Ian Britton (Scottish footballer)
|Full name||Ian Britton|
|Date of birth||19 May 1954|
|Place of birth||Dundee, Scotland|
|* Senior club appearances and goals counted for the domestic league only.
† Appearances (Goals).
Britton started his career with Scottish junior side Hillside Rangers. Aged 17 he signed as an apprentice with Londoners Chelsea in the summer of 1971, making his debut during the 1972–73 season. With Chelsea's relegation from the First Division in 1975, which saw the departure of many of the club's established players, Britton became a regular in the first team. He was a key part of manager Eddie McCreadie's young side, alongside the likes of Ray Wilkins, Steve Finnieston and Tommy Langley, which won promotion back to the top flight in 1976–77.
Chelsea were relegated once again following the 1978–79 season and remained in the old Second Division for the remainder of his time at Stamford Bridge, which came to an end in August 1982 when he returned to his home town and signed for Dundee United. In total, he played 289 games and scored 34 goals for Chelsea.
As a member of the Tangerines in the 1982–83 season, he helped the club win the Scottish Championship for the only time in their history. His only goal came in Hamish McAlpines testimonial against Tottenham Hotspur which finished 1–1.
After playing two games for Arbroath at the start of the 1983–84 season, Britton joined Blackpool in November, the team he had scored against on his League debut for Chelsea in December 1972. Initially a one-month loan deal, he impressed manager Sam Ellis, who signed him permanently for a small fee when his loan period expired.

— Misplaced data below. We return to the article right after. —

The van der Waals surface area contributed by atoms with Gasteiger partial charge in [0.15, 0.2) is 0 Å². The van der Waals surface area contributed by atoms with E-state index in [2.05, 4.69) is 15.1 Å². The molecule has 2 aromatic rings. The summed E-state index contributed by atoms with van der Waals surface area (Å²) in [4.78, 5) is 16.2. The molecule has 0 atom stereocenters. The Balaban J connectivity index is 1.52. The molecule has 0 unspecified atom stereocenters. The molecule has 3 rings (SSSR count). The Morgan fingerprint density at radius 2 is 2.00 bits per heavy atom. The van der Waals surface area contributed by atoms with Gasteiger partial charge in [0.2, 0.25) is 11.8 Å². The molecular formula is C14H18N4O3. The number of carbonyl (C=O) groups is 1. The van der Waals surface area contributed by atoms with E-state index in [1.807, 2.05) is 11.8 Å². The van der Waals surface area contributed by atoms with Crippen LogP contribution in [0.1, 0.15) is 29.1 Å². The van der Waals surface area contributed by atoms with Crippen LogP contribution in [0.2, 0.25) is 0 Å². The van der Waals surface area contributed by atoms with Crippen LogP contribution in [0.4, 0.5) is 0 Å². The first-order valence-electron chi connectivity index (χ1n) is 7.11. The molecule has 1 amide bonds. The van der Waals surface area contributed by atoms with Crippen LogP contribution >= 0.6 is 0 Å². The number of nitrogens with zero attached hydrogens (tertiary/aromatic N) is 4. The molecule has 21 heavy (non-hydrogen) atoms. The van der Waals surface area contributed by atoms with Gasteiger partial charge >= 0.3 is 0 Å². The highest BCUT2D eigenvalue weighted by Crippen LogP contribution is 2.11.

Britton was in the Blackpool side that won promotion from the Fourth Division in 1985, swapping places with his next club Burnley, whom he joined in August 1986. But, such were the finances at Turf Moor, that manager Brian Miller was initially only able to sign him on loan.
Britton's headed goal for the Clarets, three minutes into the second half of the final game of the 1986–87 season, secured a 2–1 win over promotion chasing Leyton Orient, helping to preserve Burnley's Football League status.
Many of the side that played against Orient were subsequently released. Britton was the only member of that team to feature in the starting eleven at Wembley just one year later, when the Clarets faced Wolverhampton Wanderers in the Sherpa Van Trophy final in front of 80,841 fans, a record for the trophy.
The 1988–89 season proved to be Britton's last at Burnley and his last in League football. He'd scored his first goal for the club in a 2–1 defeat at Tranmere Rovers, and in January 1989 he scored at Prenton Park once again in what proved to be manager Brian Miller's final game in charge. Miller was replaced by Frank Casper and although Britton remained in the side for much of the remainder of the season, he was released at the end of his third year with the club.
Having ended his professional career, Britton became involved in local semi-professional football, briefly managing Nelson in the mid-1990s. He still lives in East Lancashire where he is the manager of the Seedhill Athletics and Fitness Centre operated by Pendle Leisure Trust.
- Calley, Roy (1992). Blackpool: A Complete Record 1887–1992. Derby: Breedon Books Publishing Co. Ltd. ISBN 1-873626-07-X.
- Lee, Edward; Simpson, Ray (1991). Burnley: A Complete Record 1882–1991. Derby: Breedon Books Publishing Co. Ltd. ISBN 978-0-907969-90-7.
- Simpson, Ray (1996). The Clarets Collection 1946–1996: A Post war who's who of Burnley Football Club. Ray Simpson. ISBN 978-0-9521799-0-0.
- Simpson, Ray (2007). The Clarets Chronicles: The Definitive History of Burnley Football Club 1882–2007. Burnley: Burnley Football Club. ISBN 978-0-9557468-0-2.